The Making Of Memories

Sheree Gleeson reflects on her desire for her children to have the idle hours that are so often at the heart of our most meaningful moments

The nature of screens screen them

Are my children making memories that count? That’s something I agonise over as I watch them staring with transfixed, lifeless eyes at the screens I’ve gradually and reluctantly allowed to eat away at the hours of their lives – the television screens, cinema screens, computer screens, PlayStation screens, Nintendo screens…

Does the time-trapping nature of screens screen them, literally, from the rivulets of time I found myself with as a child, robbing them of the space for delicious snippets of experience that have the potential to resonate throughout their lives, making them smile decades later as they stand in a supermarket queue, say, or reach for the laundry powder and stop for a moment, remembering.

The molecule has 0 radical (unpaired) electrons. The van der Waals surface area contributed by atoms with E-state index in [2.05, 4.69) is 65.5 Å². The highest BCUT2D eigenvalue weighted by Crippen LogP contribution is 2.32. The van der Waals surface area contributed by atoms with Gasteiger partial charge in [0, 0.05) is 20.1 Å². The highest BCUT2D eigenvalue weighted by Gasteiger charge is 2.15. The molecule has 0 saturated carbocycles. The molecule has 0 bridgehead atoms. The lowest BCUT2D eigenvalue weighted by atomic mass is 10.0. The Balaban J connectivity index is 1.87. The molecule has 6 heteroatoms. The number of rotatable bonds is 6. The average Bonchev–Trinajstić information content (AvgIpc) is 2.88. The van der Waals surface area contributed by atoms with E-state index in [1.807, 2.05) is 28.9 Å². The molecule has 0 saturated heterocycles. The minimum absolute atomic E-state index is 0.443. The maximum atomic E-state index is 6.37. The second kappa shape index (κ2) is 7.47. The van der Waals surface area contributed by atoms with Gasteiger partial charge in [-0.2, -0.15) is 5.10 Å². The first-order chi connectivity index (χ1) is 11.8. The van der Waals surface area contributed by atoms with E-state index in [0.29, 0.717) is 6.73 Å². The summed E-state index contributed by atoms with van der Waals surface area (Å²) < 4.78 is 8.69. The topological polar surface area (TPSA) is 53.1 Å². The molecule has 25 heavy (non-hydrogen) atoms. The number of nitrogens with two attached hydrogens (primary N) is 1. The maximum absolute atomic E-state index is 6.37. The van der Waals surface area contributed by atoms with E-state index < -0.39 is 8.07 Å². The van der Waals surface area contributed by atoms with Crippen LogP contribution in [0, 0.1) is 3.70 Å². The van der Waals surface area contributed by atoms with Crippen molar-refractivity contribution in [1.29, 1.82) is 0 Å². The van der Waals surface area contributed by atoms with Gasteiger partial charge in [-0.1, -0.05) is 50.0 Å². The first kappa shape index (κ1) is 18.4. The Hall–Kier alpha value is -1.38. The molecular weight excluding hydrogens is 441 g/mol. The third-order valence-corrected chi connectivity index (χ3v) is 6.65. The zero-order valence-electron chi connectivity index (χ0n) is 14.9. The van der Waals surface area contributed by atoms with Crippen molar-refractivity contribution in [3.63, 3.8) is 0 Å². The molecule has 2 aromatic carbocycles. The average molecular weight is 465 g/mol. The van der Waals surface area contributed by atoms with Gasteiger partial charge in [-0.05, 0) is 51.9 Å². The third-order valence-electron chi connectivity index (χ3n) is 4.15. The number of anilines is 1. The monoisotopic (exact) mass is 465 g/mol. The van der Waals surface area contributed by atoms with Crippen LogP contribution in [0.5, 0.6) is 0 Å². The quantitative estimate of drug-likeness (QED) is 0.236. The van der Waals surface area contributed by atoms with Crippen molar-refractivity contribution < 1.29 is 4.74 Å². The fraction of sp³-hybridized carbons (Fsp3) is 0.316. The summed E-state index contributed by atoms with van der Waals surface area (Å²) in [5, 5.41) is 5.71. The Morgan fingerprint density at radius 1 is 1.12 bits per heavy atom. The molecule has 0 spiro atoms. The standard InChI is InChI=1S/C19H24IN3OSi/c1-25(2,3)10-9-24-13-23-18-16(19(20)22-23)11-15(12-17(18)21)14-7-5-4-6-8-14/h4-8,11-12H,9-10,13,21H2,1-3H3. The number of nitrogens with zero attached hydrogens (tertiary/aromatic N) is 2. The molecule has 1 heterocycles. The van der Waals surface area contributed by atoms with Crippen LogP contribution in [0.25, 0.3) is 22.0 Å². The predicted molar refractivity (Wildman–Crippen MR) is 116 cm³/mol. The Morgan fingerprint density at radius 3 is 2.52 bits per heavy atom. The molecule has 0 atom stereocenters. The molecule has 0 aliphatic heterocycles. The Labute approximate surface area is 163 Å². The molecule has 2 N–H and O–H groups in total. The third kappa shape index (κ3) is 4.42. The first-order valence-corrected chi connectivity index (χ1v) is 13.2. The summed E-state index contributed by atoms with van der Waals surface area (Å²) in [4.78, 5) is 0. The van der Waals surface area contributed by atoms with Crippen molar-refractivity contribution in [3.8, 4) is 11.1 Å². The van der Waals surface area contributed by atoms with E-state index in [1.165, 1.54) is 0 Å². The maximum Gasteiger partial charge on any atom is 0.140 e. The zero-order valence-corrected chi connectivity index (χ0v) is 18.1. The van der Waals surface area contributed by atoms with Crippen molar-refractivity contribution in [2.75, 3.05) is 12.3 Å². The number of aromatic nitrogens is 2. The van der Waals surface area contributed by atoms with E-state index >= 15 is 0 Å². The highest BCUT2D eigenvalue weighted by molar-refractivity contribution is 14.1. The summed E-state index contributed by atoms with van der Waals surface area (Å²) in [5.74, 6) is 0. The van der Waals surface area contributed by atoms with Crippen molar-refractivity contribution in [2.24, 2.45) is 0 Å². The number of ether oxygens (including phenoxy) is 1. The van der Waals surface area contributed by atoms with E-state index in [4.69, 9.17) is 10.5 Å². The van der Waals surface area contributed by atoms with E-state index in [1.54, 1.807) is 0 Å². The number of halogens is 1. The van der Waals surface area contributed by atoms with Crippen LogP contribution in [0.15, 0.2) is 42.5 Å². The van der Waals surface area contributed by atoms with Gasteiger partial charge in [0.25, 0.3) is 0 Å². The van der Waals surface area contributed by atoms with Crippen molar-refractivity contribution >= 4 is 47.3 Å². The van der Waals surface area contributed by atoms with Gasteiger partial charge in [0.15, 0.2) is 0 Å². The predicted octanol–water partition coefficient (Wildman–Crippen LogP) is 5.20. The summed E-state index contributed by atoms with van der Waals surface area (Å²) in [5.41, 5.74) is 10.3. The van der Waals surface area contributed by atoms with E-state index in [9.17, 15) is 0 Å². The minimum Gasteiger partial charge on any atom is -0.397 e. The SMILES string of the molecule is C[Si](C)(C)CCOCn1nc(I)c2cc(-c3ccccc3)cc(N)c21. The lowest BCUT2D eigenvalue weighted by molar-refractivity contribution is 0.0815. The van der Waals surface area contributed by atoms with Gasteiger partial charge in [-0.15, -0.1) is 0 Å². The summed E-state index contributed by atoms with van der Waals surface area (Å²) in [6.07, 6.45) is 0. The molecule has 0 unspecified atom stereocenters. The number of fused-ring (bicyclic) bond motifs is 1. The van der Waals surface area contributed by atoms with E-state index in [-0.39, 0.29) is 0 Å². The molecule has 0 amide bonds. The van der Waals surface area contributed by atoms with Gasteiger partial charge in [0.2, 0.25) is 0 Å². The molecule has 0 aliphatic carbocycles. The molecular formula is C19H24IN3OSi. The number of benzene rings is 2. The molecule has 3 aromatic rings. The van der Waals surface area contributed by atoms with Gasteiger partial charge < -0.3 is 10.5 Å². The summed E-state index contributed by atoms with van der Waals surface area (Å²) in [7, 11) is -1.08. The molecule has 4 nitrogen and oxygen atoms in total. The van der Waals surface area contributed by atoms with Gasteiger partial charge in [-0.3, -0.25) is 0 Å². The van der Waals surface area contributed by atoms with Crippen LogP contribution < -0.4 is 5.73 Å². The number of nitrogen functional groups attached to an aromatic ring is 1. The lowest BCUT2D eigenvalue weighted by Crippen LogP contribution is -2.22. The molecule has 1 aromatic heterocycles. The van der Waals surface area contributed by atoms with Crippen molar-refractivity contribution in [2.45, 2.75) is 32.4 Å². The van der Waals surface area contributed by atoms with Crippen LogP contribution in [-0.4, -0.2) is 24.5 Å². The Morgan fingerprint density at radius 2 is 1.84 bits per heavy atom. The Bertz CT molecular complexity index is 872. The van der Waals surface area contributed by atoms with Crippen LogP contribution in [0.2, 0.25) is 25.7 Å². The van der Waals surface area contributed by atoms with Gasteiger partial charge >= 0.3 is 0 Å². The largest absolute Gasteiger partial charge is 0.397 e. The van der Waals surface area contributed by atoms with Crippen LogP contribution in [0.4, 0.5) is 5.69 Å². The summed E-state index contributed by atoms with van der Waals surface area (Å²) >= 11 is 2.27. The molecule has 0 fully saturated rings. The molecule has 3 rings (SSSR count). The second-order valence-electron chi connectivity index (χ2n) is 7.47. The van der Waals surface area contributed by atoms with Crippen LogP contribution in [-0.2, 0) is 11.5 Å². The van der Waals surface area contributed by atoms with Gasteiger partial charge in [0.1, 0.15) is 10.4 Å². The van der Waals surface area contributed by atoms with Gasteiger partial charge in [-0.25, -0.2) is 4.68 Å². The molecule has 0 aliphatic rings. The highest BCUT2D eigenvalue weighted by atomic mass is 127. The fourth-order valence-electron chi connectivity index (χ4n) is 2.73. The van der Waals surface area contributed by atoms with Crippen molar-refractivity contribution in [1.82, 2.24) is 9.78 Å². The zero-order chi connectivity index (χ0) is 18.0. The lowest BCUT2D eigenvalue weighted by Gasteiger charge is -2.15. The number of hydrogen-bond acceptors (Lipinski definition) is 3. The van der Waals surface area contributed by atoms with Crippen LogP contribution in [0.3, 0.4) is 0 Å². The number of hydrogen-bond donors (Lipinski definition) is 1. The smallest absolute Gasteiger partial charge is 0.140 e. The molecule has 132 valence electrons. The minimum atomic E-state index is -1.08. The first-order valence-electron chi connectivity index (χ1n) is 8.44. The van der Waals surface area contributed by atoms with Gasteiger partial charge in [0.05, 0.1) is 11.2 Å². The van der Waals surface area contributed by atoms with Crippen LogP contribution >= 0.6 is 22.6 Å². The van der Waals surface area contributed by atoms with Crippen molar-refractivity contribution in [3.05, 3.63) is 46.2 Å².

I wonder if their Christmas holidays seem to stretch for years like mine did

I wonder if their Christmas holidays seem to stretch for years like mine did, meandering through swims in the creek with penny turtles floating past, and lazy afternoons under the jacaranda tree eating lemonade icy poles from deep in Nan and Pop’s tuckerbox freezer. I can’t tell, in my adult existence where time is compressed and flies away like a darting finch, if my children experience the perfect stillness that those languid, empty days gave me, and even if I could find the words to ask them, I don’t think they’d be able to answer.